If Mississippi wants the Saints, lawmakers like Senator Billy Hewes will have to approve a finance package somewhere in the neighborhood of $350 million. "If we can do something like this again through economic development that enhances our opportunity to bring more money in," Hewes said, "then that is great and everybody wins. But we'll just have to see."
Representative Jim Simpson sits on the House Ways and Means committee. That committee would scrutinize any deal involving Mississippi and the Saints. "Obviously if it was a good economic deal," said Simpson, "it would be a good thing for Mississippi and a good thing for the coast. So we would look at it. But I'm really skeptical right now."
Simpson's colleague on the house floor is Gulfport representative Roger Ishee. "My first thought was what is it going to cost the Mississippi taxpayer," Ishee said, "because eventually we're going to have to pay for this facility."
The last big finance package approved by the state brought a Nissan plant to central Mississippi. Only after that deal was signed did lawmakers learn about some of the perks Mississippi gave Nissan -- things like first class air fare to and from the Far East for Nissan executives.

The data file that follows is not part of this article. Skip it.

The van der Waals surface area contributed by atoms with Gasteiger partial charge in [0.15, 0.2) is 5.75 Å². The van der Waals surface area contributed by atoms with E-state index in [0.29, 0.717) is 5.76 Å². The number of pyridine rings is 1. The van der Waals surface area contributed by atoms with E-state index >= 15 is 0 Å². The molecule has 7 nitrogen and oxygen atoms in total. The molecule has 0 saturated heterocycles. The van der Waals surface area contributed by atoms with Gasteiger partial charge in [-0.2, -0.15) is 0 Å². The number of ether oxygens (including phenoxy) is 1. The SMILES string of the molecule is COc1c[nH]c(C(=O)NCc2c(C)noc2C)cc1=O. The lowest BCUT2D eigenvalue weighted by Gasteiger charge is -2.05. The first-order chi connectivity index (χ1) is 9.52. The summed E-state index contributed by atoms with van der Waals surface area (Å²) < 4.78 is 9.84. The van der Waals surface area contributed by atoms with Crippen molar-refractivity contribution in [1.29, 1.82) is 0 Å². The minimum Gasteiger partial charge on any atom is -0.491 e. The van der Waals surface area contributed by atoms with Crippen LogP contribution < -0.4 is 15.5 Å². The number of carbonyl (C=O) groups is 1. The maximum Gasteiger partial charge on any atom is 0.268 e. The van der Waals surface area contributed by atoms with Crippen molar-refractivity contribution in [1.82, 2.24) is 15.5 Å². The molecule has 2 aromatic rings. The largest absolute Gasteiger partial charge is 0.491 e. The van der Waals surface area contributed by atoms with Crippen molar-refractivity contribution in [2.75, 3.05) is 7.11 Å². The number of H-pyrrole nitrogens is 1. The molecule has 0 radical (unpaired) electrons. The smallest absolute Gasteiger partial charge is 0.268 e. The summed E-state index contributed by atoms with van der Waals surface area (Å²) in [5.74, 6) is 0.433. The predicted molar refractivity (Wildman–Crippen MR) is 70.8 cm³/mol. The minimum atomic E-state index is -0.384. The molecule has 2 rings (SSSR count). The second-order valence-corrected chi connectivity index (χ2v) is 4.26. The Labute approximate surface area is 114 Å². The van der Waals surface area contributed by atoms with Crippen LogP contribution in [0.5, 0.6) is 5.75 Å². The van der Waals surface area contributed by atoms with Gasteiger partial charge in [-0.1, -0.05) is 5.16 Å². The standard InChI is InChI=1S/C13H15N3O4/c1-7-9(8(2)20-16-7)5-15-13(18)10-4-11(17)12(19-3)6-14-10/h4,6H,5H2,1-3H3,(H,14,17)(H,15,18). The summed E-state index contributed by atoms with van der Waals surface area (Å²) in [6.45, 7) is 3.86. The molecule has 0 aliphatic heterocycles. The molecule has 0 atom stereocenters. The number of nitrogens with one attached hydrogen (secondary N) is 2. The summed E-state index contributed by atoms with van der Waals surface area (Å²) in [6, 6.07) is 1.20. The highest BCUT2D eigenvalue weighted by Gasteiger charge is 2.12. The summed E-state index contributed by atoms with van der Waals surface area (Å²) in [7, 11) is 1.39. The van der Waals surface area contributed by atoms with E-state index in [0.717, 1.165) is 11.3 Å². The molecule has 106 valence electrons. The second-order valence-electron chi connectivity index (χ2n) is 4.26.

If the Saints are serious about coming to South Mississippi, Rep. Ishee said he'll make sure all perks are disclosed before a deal is finalized. "For everything in the future, including a possible stadium for the Saints," Ishee said, "I want to know what is in all these confidential reports, before I vote up or down on them."
So far, a study done by the Mississippi Development Authority and the Gulf Coast Gaming Association about the Saints moving to Mississippi has not been given to lawmakers.
The Mississippi plan would build a new football stadium near Interstate 10 and the two mile marker. The proposed site is within a 125,000 acre section of the Stennis Space Center buffer zone. The Saints would get a training facility, and economic development leaders say the area would get a NASCAR track.